Biology:Solute carrier family

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Short description: Family of membrane transport proteins

The solute carrier (SLC) group of membrane transport proteins include over 400 members organized into 66 families.[1][2] Most members of the SLC group are located in the cell membrane. The SLC gene nomenclature system was originally proposed by the HUGO Gene Nomenclature Committee (HGNC) and is the basis for the official HGNC names of the genes that encode these transporters. A more general transmembrane transporter classification can be found in TCDB database.

Solutes that are transported by the various SLC group members are extremely diverse and include both charged and uncharged organic molecules as well as inorganic ions and the gas ammonia.

As is typical of integral membrane proteins, SLCs contain a number of hydrophobic transmembrane alpha helices connected to each other by hydrophilic intra- and extra-cellular loops. Depending on the SLC, these transporters are functional as either monomers or obligate homo- or hetero-oligomers. Many SLC families are members of the major facilitator superfamily.


By convention of the nomenclature system, members within an individual SLC family have greater than 20-25% sequence identity to each other. In contrast, the homology between SLC families is very low to non-existent.[3] Hence, the criteria for inclusion of a family into the SLC group is not evolutionary relatedness to other SLC families but rather functional (i.e., an integral membrane protein that transports a solute).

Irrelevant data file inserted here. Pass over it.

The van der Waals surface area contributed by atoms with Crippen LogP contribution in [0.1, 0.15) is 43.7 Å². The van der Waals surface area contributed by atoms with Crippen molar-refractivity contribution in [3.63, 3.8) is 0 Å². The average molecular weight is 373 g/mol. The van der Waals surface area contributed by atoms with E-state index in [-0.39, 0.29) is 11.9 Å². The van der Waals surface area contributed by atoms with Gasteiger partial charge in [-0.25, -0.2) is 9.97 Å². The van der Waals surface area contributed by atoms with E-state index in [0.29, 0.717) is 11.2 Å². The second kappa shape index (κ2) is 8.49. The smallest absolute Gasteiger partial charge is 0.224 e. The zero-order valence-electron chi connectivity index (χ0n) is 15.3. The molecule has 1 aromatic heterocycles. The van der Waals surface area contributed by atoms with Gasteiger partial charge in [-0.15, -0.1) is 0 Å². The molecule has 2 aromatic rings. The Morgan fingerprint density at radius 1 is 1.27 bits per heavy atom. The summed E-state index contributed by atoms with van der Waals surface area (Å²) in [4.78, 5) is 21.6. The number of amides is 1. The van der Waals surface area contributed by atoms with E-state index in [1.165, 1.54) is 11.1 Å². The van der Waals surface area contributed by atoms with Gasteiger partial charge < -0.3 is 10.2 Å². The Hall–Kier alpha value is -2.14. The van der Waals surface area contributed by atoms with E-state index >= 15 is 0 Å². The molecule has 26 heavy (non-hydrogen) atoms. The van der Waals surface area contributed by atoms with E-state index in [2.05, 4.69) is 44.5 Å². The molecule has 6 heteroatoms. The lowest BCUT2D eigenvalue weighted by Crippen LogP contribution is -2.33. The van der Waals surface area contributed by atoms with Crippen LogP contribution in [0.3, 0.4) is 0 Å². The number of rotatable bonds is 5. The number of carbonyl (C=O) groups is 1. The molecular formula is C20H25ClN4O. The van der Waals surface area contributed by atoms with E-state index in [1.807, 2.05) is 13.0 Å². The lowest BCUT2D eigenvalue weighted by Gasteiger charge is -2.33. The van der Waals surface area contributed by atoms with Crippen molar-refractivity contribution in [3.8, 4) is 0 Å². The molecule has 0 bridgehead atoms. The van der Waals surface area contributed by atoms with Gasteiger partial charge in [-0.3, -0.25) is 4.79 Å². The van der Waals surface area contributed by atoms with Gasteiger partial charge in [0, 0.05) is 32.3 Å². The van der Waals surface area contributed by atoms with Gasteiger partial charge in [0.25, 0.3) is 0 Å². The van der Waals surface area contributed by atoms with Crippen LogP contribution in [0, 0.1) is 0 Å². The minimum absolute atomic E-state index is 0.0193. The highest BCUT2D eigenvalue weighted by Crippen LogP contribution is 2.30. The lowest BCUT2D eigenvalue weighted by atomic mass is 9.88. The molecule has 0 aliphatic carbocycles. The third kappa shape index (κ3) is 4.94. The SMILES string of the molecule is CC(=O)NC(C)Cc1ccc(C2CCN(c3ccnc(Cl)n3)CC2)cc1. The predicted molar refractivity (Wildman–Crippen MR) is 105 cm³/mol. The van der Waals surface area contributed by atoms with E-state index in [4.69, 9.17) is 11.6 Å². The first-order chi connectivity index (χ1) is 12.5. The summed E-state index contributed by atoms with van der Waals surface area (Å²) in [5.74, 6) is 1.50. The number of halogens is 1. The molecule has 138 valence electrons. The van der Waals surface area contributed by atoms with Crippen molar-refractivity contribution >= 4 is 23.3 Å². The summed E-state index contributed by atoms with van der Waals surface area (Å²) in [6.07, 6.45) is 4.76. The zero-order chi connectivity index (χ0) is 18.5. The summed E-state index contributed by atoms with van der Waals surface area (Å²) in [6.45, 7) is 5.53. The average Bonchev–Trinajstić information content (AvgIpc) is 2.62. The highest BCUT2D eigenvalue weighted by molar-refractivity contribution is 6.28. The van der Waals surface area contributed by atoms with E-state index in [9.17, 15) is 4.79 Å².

The SLC group include examples of transport proteins that are:

  • facilitative transporters (allow solutes to flow downhill with their electrochemical gradients)
  • secondary active transporters (allow solutes to flow uphill against their electrochemical gradient by coupling to transport of a second solute that flows downhill with its gradient such that the overall free energy change is still favorable)

The SLC series does not include members of transport protein families that have previously been classified by other widely accepted nomenclature systems including:

  • primary active transporters (allow flow uphill against electrochemical gradients) such as ABC (ATP Binding Cassette) transporters by coupling transport to an energy releasing event such as ATP hydrolysis
  • ion channels
  • aquaporins (water channels)

Subcellular distribution

Most members of the SLC group are located in the cell membrane, but some members are located in mitochondria (the most notable one being SLC family 25) or other intracellular organelles.

Nomenclature system

Names of individual SLC members have the following format:[4]

[math]\ce{ SLCnXm }[/math]


  • SLC is the root name (SoLute Carrier)
  • n = an integer representing a family (e.g., 1-52)
  • X = a single letter (A, B, C, ...) denoting a subfamily
  • m = an integer representing an individual family member (isoform).

For example, SLC1A1 is the first isoform of subfamily A of SLC family 1.

An exception occurs with SLC family 21[5] (the organic anion transporting polypeptide transporters), which for historical reasons have names in the format SLCOnXm where n = family number, X = subfamily letter, and m = member number.

While the HGNC only assign nomenclature to human genes, by convention vertebrate orthologs of these genes adopt the same nomenclature (e.g., VGNC-assigned orthologs of SLC10A1). For rodents, the case of the symbols differs from other vertebrates by using title case, i.e. Slc1a1 denotes the rodent ortholog of the human SLC1A1 gene.


The following families are named under SLC:[6]

  1. high-affinity glutamate and neutral amino acid transporter[7]
  2. facilitative GLUT transporter[8]
  3. heavy subunits of heterodimeric amino acid transporters[9]
  4. bicarbonate transporter[10]
  5. sodium glucose cotransporter[11]